File No. 811.73/18.

The Secretary of State to the French Ambassador.

Excellency: The Department has received and given very careful consideration to your excellency’s note of May 28 wherein, by instructions from your Government, you again invite attention to the matter of the taxation by the authorities of the State of Massachusetts of the Compagnie Française des Câbles and to the request of the company that these taxes be remitted.

The Compagnie Française des Câbles appears to be successor in interest to the Compagnie Française Télégraphie [du Télégraphe] de Paris à New York, to which permission to land its submarine cable on the shores of the United States was granted by the President of the United States in 1879.3 Your excellency calls attention to the facts that the treatment accorded in France to American cable companies is the same as that enjoyed by French companies; that the French administration, in a general way, places at the disposal of the several companies wires connecting their land stations with their respective offices; that when available, such wires are laid without charge, but that when laid at the request and for the exclusive use of the companies, such companies pay the cost of laying but are in no case assessed for the use thereof. Your excellency further states that the City of Paris, whose underground conduits are used for the wires of those companies, collects no taxes for the use of such conduits. Your Government deems it proper, therefore, to invite attention to these facts and to the provisions of paragraph six of the conditions upon which the Government of the United States permitted the landing of the French cable at Cape Cod, which conditions stipulated [Page 394]for a certain equality of treatment of the Governments of the United States and France and of their respective citizens, with reference to the cable in question; and to express the hope that this Government will take steps looking to the remission of the taxes imposed by the authorities of the State of Massachusetts upon the Compagnie Française des Câbles.

It seems appropriate in replying to your excellency’s note to invite consideration of two points which seem to have particular bearing on the matter in question; namely, first, the purpose of the conditions upon which the landing of the French cable at Cape Cod was permitted and the significance of the terms used in the memorandum of those conditions; and, second, the nature of the taxes imposed by the State of Massachusetts upon this company.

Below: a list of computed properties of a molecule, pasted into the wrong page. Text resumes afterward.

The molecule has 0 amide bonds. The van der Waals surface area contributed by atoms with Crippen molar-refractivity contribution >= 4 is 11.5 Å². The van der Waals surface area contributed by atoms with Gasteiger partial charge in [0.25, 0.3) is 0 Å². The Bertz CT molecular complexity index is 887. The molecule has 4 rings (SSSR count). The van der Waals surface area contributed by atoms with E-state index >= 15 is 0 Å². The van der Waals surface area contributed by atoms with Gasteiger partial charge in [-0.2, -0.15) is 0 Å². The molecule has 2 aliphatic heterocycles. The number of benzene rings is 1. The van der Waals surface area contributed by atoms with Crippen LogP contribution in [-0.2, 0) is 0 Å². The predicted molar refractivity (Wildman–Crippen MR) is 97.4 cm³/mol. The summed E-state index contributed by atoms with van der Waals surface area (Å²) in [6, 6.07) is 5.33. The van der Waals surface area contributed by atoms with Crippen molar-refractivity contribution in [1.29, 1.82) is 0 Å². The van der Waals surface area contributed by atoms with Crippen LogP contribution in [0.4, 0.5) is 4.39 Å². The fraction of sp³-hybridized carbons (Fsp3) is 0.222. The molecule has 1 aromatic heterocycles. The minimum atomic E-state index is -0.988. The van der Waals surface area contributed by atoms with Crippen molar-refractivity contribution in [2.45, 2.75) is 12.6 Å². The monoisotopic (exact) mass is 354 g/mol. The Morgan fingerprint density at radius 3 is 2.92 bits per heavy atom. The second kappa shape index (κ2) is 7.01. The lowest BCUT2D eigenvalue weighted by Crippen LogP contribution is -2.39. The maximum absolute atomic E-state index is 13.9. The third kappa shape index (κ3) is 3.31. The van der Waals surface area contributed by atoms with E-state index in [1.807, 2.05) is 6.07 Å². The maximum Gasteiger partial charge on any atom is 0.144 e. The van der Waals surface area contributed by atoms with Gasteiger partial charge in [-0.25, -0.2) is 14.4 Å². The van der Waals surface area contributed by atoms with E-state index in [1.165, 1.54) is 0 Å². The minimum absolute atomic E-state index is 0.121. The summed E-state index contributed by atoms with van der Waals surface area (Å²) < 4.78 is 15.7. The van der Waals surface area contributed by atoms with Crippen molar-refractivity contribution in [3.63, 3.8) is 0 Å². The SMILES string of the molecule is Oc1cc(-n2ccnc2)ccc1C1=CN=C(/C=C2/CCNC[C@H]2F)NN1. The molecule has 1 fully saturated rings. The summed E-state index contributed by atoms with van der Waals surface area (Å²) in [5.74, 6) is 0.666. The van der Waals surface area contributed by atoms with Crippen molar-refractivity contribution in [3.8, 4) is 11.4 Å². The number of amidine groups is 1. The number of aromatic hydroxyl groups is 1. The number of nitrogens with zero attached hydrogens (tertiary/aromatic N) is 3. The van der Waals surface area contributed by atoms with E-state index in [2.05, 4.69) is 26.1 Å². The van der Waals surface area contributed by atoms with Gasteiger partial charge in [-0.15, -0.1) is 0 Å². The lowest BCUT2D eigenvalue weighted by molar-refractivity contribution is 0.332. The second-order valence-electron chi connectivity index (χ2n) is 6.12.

It is believed that, upon a careful examination of these conditions in the light of the correspondence with reference thereto which passed between the Secretary of State and the French Minister, particularly the note addressed by the Secretary of State, on October 27, 1879, to the Minister and a similar note dated September 22, 1875, which was referred to in the former as explaining fully and explicitly the character of reciprocity which the conditions were designed to effect, it will be apparent to the French Government that the object sought to be accomplished by these conditions were of a two-fold character; namely, first, that of preventing the formation by the company of a monopoly of submarine telegraphic communication between the United States and France; and, second, that of guaranteeing to the Government of the United States and to its citizens the use of the cable on terms of equality with those enjoyed by the French Government and its citizens, a certain preference being required in the transmission of the messages of the two Governments over those of their private citizens. Paragraphs 1 and 2 of these conditions were directed towards the accomplishment of the first of these purposes while the remaining paragraphs were intended to effect the second.

The Secretary of State, in the above-mentioned note of September 22, 1875, said:

He [the President] will not prohibit or object to the landing of a “cable” connecting the United States with other countries, which allow citizens of the United States, individually or collectively, or associated with those of other nationalities, cooperated or otherwise, freely to land Câbles on their shores, and to connect the same with lines operating on the land, and which grant entire facility for the transmission by their land lines of messages to and from the cable line, so that messages transmitted or to be transmitted by the cable line shall have the same facilities and be charged no higher rates for transmission and delivery by the land lines, and shall be delivered in the same manner, as messages originating in the country and transmitted only over the land line. Government messages (as well those of the United States as those of the country connected by the cable with the United States) should be entitled to precedence of transmission by the cable, and also by the land lines of the country connected by cable with the United States, and be delivered without delay.

Paragraph six of the conditions in question, to which your excellency refers as having particular bearing on the matter now under consideration, provides:

That a citizen of the United States shall stand on the same footing, as regards privileges, with the citizens of France.